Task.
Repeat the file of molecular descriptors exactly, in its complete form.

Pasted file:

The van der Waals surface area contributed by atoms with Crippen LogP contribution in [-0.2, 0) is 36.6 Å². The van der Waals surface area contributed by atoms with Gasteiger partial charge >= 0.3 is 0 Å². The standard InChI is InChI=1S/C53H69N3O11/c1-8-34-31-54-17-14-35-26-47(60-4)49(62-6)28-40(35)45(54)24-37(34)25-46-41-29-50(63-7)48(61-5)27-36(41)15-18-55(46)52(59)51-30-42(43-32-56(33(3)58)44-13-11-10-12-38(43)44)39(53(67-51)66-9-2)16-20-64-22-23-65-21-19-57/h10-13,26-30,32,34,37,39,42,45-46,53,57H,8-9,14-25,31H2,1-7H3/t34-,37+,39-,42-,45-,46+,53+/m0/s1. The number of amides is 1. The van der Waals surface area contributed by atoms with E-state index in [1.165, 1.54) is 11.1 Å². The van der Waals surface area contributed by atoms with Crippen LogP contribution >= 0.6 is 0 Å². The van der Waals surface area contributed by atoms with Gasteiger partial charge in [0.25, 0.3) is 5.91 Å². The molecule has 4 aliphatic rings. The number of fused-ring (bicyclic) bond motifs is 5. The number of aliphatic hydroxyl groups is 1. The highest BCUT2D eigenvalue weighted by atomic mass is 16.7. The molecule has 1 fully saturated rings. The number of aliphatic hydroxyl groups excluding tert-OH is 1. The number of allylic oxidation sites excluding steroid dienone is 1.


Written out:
The van der Waals surface area contributed by atoms with Crippen LogP contribution in [-0.2, 0) is 36.6 Å². The van der Waals surface area contributed by atoms with Gasteiger partial charge >= 0.3 is 0 Å². The standard InChI is InChI=1S/C53H69N3O11/c1-8-34-31-54-17-14-35-26-47(60-4)49(62-6)28-40(35)45(54)24-37(34)25-46-41-29-50(63-7)48(61-5)27-36(41)15-18-55(46)52(59)51-30-42(43-32-56(33(3)58)44-13-11-10-12-38(43)44)39(53(67-51)66-9-2)16-20-64-22-23-65-21-19-57/h10-13,26-30,32,34,37,39,42,45-46,53,57H,8-9,14-25,31H2,1-7H3/t34-,37+,39-,42-,45-,46+,53+/m0/s1. The number of amides is 1. The van der Waals surface area contributed by atoms with E-state index in [1.165, 1.54) is 11.1 Å². The van der Waals surface area contributed by atoms with Crippen LogP contribution >= 0.6 is 0 Å². The van der Waals surface area contributed by atoms with Gasteiger partial charge in [0.25, 0.3) is 5.91 Å². The molecule has 4 aliphatic rings. The number of fused-ring (bicyclic) bond motifs is 5. The number of aliphatic hydroxyl groups is 1. The highest BCUT2D eigenvalue weighted by atomic mass is 16.7. The molecule has 1 fully saturated rings. The number of aliphatic hydroxyl groups excluding tert-OH is 1. The number of allylic oxidation sites excluding steroid dienone is 1.